Coding - Learning Computer Programing Language Code


What Does Learning to Code Mean?

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Code Love Coding is computer programing. It's learning a particular programming language or assembly language made up of letters, symbols and numbers that you type in using a keyboard. You are basically converting language into code that will be used to communicate to machines, so that the Machines perform particular functions that you need to have done. Actions that will ultimately help you to accomplish a particular goal. Learning code will make you bilingual.

Coding in social sciences is an analytical process in which data, in both quantitative form such as questionnaires results or qualitative such as interview transcripts is categorized to facilitate analysis. Coding means the transformation of data into a form understandable by computer software. Reusability - Accessibility - Usability.

Computer Knowledge - Command Line Interface

Computer Program is a detailed step set of instructions that can be interpreted and carried out by a computer. A computer is a machine that can quickly and accurately follow, carry out, and execute the detailed step-by-step set of instructions in a computer program. Computer programmers design, write, and test computer programs—so they are deeply involved in doing computational thinking. It's like morse code has come full circle, from dot dot dash, to on or off, zero's and ones.


Levels of Computer Programming Languages


Levels of Programming Languages in Computers Machine Code is lowest possible level at which you can program a computer. Consisting of strings of 1's and 0's, and stored as binary numbers. The main problem with using machine code directly is that it's very easy to make a mistake, and very hard to find it once you realize the mistake has been made. Machine Code is a set of instructions executed directly by a computer's central processing unit (CPU). Each instruction performs a very specific task, such as a load, a jump, or an ALU operation on a unit of data in a CPU register or memory. Every program directly executed by a CPU is made up of a series of such instructions. DNA - Code.

I/O is used to describe any program, operation or device that transfers data to or from a computer and to or from a peripheral device. Every transfer is an output from one device and an input into another. I/O is short for input/output (pronounced "eye-oh"). Transistors - PLC.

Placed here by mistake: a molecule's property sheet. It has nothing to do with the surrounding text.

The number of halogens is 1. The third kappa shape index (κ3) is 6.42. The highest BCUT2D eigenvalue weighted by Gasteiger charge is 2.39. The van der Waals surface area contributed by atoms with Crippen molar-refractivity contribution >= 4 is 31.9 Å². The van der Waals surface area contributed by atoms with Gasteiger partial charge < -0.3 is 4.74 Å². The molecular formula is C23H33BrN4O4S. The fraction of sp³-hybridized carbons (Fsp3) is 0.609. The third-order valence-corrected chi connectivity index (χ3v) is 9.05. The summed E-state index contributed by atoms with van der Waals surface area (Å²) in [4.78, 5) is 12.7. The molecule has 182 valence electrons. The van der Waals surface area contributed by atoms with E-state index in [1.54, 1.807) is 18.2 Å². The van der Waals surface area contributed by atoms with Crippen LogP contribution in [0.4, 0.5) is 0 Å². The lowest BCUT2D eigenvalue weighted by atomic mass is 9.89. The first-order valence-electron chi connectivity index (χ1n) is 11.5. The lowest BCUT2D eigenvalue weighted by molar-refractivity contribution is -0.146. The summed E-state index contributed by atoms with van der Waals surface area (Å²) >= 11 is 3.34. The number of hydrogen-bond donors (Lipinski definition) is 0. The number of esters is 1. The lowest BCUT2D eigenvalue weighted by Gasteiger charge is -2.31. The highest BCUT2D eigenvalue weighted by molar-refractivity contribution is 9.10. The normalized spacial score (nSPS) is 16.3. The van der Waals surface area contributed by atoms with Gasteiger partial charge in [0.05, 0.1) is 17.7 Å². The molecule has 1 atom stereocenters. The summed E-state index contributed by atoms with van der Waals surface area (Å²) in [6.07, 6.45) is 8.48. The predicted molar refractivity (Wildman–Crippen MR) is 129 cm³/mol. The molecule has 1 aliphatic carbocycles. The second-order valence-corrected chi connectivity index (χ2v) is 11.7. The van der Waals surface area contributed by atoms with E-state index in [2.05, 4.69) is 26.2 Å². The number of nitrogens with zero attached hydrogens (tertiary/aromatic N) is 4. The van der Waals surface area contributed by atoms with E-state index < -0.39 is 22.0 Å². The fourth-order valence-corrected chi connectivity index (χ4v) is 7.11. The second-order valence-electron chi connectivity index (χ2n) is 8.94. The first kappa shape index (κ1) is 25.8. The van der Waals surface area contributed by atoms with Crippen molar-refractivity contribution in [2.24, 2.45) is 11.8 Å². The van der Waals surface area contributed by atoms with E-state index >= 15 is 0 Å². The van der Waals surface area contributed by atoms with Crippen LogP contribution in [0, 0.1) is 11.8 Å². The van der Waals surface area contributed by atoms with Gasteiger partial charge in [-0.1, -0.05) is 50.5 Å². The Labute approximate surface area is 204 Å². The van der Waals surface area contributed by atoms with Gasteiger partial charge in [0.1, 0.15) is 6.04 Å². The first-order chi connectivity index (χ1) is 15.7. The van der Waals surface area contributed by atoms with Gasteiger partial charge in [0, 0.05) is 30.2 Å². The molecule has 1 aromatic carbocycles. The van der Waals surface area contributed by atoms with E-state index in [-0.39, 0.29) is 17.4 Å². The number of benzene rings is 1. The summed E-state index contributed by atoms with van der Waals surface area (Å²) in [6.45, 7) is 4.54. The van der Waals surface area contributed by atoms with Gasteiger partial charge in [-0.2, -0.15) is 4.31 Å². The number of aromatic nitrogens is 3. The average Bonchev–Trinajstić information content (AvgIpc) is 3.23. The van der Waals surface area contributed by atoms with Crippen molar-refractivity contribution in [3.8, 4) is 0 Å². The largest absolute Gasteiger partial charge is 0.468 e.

BIOS is an acronym for Basic Input / Output System and also known as the System BIOS, ROM BIOS or PC BIOS) is non-volatile firmware used to perform hardware initialization during the Booting Process (power-on startup), and to provide runtime services for Operating Systems and Programs. The BIOS firmware comes pre-installed on a personal computer's system board, and it is the first software to run when powered on. The name originates from the Basic Input/Output System used in the CP/M operating system in 1975. Originally proprietary to the IBM PC, the BIOS has been reverse engineered by companies looking to create compatible systems. The interface of that original system serves as a de facto standard. The BIOS in modern PCs initializes and tests the system hardware components, and loads a boot loader from a mass memory device which then initializes an operating system. In the era of MS-DOS, the BIOS provided a hardware abstraction layer for the keyboard, display, and other input/output (I/O) devices that standardized an interface to application programs and the operating system. More recent operating systems do not use the BIOS after loading, instead accessing the hardware components directly. Most BIOS implementations are specifically designed to work with a particular computer or motherboard model, by interfacing with various devices that make up the complementary system chipset. Originally, BIOS firmware was stored in a ROM chip on the PC motherboard. In modern computer systems, the BIOS contents are stored on flash memory so it can be rewritten without removing the chip from the motherboard. This allows easy, end-user updates to the BIOS firmware so new features can be added or bugs can be fixed, but it also creates a possibility for the computer to become infected with BIOS rootkits. Furthermore, a BIOS upgrade that fails can brick the motherboard permanently, unless the system includes some form of backup for this case. Unified Extensible Firmware Interface (UEFI) is a successor to BIOS, aiming to address its technical shortcomings. BIOS a set of computer instructions in firmware which control input and output operations. The Bios is non-volatile firmware used to perform hardware initialization during the booting process (power-on startup), and to provide runtime services for operating systems and programs. The BIOS firmware comes pre-installed on a personal computer's system board, and it is the first software to run when powered on. The name originates from the Basic Input/Output System used in the CP/M operating system in 1975. Originally proprietary to the IBM PC, the BIOS has been reverse engineered by companies looking to create compatible systems. The interface of that original system serves as a de facto standard. The BIOS in modern PCs initializes and tests the system hardware components, and loads a boot loader from a mass memory device which then initializes an operating system. In the era of MS-DOS, the BIOS provided a hardware abstraction layer for the keyboard, display, and other input/output (I/O) devices that standardized an interface to application programs and the operating system. More recent operating systems do not use the BIOS after loading, instead accessing the hardware components directly. Most BIOS implementations are specifically designed to work with a particular computer or motherboard model, by interfacing with various devices that make up the complementary system chipset. Originally, BIOS firmware was stored in a ROM chip on the PC motherboard. In modern computer systems, the BIOS contents are stored on flash memory so it can be rewritten without removing the chip from the motherboard. This allows easy, end-user updates to the BIOS firmware so new features can be added or bugs can be fixed, but it also creates a possibility for the computer to become infected with BIOS rootkits. Furthermore, a BIOS upgrade that fails can brick the motherboard permanently, unless the system includes some form of backup for this case.